|Publication number||US5900552 A|
|Application number||US 08/828,441|
|Publication date||May 4, 1999|
|Filing date||Mar 28, 1997|
|Priority date||Mar 28, 1997|
|Also published as||DE69831366D1, DE69831366T2, EP0867717A1, EP0867717B1|
|Publication number||08828441, 828441, US 5900552 A, US 5900552A, US-A-5900552, US5900552 A, US5900552A|
|Inventors||Ching Chu, Neil D. Roiland|
|Original Assignee||Ohmeda Inc.|
|Export Citation||BiBTeX, EndNote, RefMan|
|Patent Citations (17), Non-Patent Citations (10), Referenced by (25), Classifications (12), Legal Events (7)|
|External Links: USPTO, USPTO Assignment, Espacenet|
The present invention relates generally to ultrasonic transducers, and more particularly to a cylindrical or circular ultrasonic transducer designed to emit ultrasonic sound waves radially inward and to sense reflected ultrasonic waves from a pressure center at or near the center of the ultrasonic transducer. One particular application for the transducer of the present invention is in a gas analyzer that would be particularly useful in the medical field. A method of analyzing gas and a method of manufacturing the ultrasonic transducer are also disclosed.
Acoustical monitoring of gas can employ ultrasound having a frequency ranging from a few kHz to 10 MHZ. Acoustical techniques have been extensively used for gas flow monitoring. Most recently, efforts have turned to developing acoustical cells and processes which can determine the concentration of a component of a binary gas mixture. In general, acoustical concentration analysis of a gas mixture is performed by measuring the speed with which sound waves propagate through a gas mixture. Because the speed at which the sound waves travel through a gas is related to molecular weight, the concentration of a component of a gas mixture can be accurately determined.
Ultrasonic transducers that transmit and receive ultrasonic sound waves are common in the prior art, and have been commonly used in gas analyzers and gas flow meters. Typically, either two transducers are placed within a tube, or cylinder housing, one at each end, or a single transducer is placed at one end and an acoustical reflector at the other. For example, just a few include U.S. Pat. Nos. 5,452,621, 5,285,677, 4,938,066, 4,280,183, and 2,874,564, all of which either use multiple transducers, one for a transmitter and one for a receiver, or a single transducer and at least one separate reflector. This basic arrangement generally results in a low signal to noise ratio (i.e. high noise), an undesirable high detraction of emitted waves, and high structure reverberation. Much of the cited prior art attempts to correct these physical flaws of the transducers and the transducer arrangement through the use of sophisticated controls and processors.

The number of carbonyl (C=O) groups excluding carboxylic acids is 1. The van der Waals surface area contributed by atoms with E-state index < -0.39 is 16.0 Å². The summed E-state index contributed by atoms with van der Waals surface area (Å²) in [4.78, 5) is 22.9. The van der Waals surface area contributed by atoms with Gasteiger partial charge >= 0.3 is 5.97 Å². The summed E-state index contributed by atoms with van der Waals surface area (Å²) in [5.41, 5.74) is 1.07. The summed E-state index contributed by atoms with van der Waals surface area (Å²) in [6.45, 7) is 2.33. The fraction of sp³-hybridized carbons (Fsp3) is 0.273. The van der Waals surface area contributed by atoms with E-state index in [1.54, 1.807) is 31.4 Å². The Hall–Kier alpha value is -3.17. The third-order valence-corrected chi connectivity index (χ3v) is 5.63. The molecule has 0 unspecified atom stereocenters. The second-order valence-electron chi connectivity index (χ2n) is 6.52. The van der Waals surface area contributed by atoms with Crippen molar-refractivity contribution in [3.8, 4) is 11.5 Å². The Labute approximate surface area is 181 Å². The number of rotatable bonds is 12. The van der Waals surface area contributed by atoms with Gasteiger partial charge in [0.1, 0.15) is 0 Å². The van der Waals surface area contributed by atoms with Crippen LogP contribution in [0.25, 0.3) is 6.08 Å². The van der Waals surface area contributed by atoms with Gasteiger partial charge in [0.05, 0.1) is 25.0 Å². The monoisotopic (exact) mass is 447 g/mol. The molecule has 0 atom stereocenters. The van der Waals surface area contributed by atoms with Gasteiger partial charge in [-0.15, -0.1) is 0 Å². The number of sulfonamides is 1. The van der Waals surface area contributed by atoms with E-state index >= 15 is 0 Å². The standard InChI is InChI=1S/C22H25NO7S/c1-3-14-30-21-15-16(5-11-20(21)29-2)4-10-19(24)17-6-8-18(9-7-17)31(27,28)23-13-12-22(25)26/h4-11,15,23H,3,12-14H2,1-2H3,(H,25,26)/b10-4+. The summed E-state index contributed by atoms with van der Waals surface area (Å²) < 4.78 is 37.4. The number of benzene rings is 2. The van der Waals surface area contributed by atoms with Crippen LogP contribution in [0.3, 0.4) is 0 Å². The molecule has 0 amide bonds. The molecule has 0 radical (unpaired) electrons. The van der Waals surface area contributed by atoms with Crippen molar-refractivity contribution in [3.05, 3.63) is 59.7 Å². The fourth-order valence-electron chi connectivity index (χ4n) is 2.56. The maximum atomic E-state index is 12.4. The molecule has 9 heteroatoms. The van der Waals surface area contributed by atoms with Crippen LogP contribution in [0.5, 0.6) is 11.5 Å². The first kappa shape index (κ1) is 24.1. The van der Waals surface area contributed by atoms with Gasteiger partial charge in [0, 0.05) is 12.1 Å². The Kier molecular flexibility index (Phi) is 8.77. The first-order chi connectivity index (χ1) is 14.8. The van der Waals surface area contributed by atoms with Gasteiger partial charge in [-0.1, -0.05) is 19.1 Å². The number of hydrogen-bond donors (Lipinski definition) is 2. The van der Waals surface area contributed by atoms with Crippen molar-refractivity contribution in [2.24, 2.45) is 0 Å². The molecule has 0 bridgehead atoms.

It would therefore be desirable to eliminate these physical problems up-front at the source rather than at the back end with error correction controls.
Other types of methods and apparatus have been used as well for determining the concentration of a gas within a particular specimen, such as the concentration of oxygen as used in medical applications. For example, the concentration of oxygen has been detected by passing a gas over a fuel cell terminal that analyzes the gas being measured by generating a signal as a result of exposure of the gas to the cell terminal. Another, tests the consumption of oxygen in a test specimen and extrapolates that percentage to the overall gas sample. Another uses expendable chemical cells. Many others exist, but are generally unacceptable because they either interfere with the flow of the gas to be analyzed, have finite life due to cell consumption, require constant calibration, or are cost prohibitive.